Member Profile: Dorinda

Dorinda joined the campaign just prior to the start of Covid lockdowns. ‘Being on rolling furlough for months on end, it became very important to do something worthwhile with my time to avoid going stir crazy. The more I learnt about the urban environment and history of cycling in York, the more I felt could be done to help cycling levels recover. I wanted to see if I could help York Cycle Campaign grow and ignite some enthusiasm amongst not only people who already cycled, but the many who wanted to – as seen in the numbers that did in lockdown. I felt there was a real hint of untapped potential there for cycling as a mode of transport in York.’

While we saw councils attempt temporary fixes to help people cycle to maintain and improve health and well-being during lockdown, the government released the Gear Change policy and with it a real national focus on active travel. Dorinda did more background reading and signed up to a course with the Urban Cycling Institute and University of Amsterdam, (Unravelling the Cycling City: ), which looked in more detail at how the Dutch cycling system works, and the complexity of urban planning.

Preferring to stay out of the limelight as a rule, she found a niche in taking on some of the duties of publishing social media posts, interacting with reactions to the campaign’s work online. This is an area she wants to strengthen as a way of reaching out to current members and growing general awareness of the campaign. ‘It always surprises me when someone says they haven’t heard of York Cycle Campaign as we are so often in the news poking the council with a stick. It’s not just a case of asking for new stuff, but also trying to get them to deliver on the long list of projects they’ve already been given money for – current thinking at the council is still so car-centric that York needs a constant nagging voice speaking up for active travel, especially for better routes for cycling.’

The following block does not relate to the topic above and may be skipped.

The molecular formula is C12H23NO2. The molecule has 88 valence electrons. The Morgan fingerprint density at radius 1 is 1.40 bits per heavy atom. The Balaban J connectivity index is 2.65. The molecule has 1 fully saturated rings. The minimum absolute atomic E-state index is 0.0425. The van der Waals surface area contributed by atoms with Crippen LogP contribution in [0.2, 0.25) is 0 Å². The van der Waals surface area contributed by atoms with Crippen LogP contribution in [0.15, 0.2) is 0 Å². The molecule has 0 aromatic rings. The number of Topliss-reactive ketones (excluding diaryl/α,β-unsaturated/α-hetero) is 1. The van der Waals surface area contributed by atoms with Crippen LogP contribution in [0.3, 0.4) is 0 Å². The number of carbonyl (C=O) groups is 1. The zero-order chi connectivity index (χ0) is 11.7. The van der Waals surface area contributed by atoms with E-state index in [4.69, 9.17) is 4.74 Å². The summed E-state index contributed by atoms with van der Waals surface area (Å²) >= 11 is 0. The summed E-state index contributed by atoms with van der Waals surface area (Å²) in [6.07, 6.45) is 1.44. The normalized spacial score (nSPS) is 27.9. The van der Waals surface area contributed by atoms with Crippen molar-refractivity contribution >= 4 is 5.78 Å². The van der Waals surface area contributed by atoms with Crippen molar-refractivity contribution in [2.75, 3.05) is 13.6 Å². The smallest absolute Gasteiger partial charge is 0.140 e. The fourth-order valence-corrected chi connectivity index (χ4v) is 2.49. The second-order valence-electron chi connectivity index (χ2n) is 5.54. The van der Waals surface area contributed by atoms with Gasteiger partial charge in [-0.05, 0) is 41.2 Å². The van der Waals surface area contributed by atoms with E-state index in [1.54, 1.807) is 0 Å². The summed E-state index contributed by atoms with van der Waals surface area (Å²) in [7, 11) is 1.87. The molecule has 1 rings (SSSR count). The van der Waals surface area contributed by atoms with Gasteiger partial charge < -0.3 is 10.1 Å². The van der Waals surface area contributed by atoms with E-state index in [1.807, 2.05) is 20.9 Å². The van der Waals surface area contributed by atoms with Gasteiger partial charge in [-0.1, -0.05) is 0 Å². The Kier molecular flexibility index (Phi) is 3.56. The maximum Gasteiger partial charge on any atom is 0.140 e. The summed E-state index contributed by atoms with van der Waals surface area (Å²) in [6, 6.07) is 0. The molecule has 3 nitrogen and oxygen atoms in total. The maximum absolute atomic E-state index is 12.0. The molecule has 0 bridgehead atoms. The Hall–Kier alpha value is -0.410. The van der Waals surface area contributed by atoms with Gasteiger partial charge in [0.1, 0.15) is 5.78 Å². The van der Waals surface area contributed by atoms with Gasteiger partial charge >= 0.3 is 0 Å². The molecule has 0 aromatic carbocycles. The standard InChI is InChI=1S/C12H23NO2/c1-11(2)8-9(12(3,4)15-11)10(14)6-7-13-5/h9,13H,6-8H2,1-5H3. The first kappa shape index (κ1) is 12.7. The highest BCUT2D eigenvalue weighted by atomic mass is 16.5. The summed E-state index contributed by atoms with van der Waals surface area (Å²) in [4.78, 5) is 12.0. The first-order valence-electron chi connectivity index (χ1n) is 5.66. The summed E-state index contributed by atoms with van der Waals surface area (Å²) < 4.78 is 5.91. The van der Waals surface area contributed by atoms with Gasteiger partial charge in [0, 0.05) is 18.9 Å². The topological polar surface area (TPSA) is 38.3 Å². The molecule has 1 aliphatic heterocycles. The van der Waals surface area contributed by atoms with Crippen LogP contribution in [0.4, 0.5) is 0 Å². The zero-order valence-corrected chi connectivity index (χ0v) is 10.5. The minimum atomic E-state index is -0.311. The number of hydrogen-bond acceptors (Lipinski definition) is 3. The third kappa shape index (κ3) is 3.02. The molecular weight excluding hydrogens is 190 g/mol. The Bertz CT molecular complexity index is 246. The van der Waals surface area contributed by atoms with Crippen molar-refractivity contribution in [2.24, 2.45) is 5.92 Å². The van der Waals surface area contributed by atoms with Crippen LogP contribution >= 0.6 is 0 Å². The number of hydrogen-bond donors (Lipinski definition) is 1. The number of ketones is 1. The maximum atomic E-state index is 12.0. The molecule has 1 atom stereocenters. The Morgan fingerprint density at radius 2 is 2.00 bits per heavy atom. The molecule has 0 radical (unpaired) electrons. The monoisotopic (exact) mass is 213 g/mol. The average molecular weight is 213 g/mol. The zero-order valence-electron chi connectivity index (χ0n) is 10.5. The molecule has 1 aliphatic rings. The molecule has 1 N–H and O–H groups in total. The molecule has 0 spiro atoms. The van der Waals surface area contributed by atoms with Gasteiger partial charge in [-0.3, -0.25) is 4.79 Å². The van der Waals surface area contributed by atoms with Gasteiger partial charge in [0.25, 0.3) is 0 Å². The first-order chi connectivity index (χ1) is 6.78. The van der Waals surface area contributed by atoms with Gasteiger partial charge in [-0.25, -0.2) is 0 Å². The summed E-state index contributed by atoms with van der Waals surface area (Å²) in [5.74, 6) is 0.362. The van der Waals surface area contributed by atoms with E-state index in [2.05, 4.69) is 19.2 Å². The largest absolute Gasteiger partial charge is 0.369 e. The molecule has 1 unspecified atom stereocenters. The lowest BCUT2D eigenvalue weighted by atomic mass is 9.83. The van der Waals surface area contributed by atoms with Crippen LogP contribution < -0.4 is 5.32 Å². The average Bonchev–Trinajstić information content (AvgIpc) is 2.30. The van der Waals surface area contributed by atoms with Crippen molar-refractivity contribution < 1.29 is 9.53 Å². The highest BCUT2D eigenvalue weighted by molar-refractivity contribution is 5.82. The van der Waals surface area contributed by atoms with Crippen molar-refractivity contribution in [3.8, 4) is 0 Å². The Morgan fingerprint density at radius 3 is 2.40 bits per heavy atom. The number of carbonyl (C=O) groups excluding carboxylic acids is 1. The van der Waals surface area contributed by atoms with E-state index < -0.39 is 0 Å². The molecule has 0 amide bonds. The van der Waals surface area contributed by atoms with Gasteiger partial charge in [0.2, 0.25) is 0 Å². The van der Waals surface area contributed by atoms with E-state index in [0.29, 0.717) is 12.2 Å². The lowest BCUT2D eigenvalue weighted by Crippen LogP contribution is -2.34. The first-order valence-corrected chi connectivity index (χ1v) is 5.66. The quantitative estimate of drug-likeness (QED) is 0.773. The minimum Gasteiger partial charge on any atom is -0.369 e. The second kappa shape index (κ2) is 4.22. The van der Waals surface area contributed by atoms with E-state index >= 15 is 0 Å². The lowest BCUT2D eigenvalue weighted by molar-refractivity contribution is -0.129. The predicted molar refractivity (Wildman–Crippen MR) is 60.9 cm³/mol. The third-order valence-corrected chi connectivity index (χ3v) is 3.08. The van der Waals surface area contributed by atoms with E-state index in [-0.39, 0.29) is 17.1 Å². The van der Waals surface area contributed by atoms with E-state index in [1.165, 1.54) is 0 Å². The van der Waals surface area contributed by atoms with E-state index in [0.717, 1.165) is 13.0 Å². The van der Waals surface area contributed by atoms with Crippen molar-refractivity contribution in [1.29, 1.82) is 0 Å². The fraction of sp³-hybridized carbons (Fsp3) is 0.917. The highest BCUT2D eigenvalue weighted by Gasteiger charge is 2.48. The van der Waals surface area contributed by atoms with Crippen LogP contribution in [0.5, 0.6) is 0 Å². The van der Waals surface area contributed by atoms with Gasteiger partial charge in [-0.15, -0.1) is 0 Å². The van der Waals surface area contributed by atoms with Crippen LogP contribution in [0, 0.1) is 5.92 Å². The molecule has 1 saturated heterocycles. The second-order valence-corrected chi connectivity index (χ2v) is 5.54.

In 2015, Dorinda was hit by a driver on Fishergate, while cycling to work at the now defunct bingo hall. Her back was broken, pelvis fractured, and she had a long, difficult recovery before returning to work. ‘I was very lucky in that, but for a few millimetres I could have been in a wheelchair. My recovery was quite isolating, and I still suffer from symptoms of PTSD. The one thing I was determined to do even from the earliest days of hardly being able to walk to the next lamppost, was get back on my bicycle. It took some doing and getting an e-bike made it much easier to cycle more often, but I did change my route and didn’t cycle on the Fishergate gyratory for a long time.’ The gyratory will soon see the bingo hall replaced with a student accommodation block, and York Civic Trust have submitted some initial redesigns for the notoriously dangerous junction. 

‘I have been a cyclist my whole life. As kids, cycling even battered old bikes with poor brakes and patched up tyres gave us the freedom to explore our neighbourhood for miles. In my working life, cycling has saved me tens of thousands of pounds in bus and taxi fares. After my accident, cycling helped me regain strength, gave me much-needed mindfulness time to process the strain of returning to work and dealing with ongoing chronic pain. Supporting the campaign means pushing the council to make cycling much safer so everyone can reap the benefits. There are so many studies out there now to show that cycling is great for health and well-being, reducing carbon emissions, curbing long-term congestion, and that it can really boost the economy, too.’

‘There will always be people who rely on their cars or can’t cycle, but there are so many people who could and would get real reward from cycling and I hope in time we’ll see this become an even bigger cycling city than it claims to have been twenty years ago. I think that will make for a much nicer city to live in and attract perhaps a slightly different, just as valuable kind of visitor to York.’

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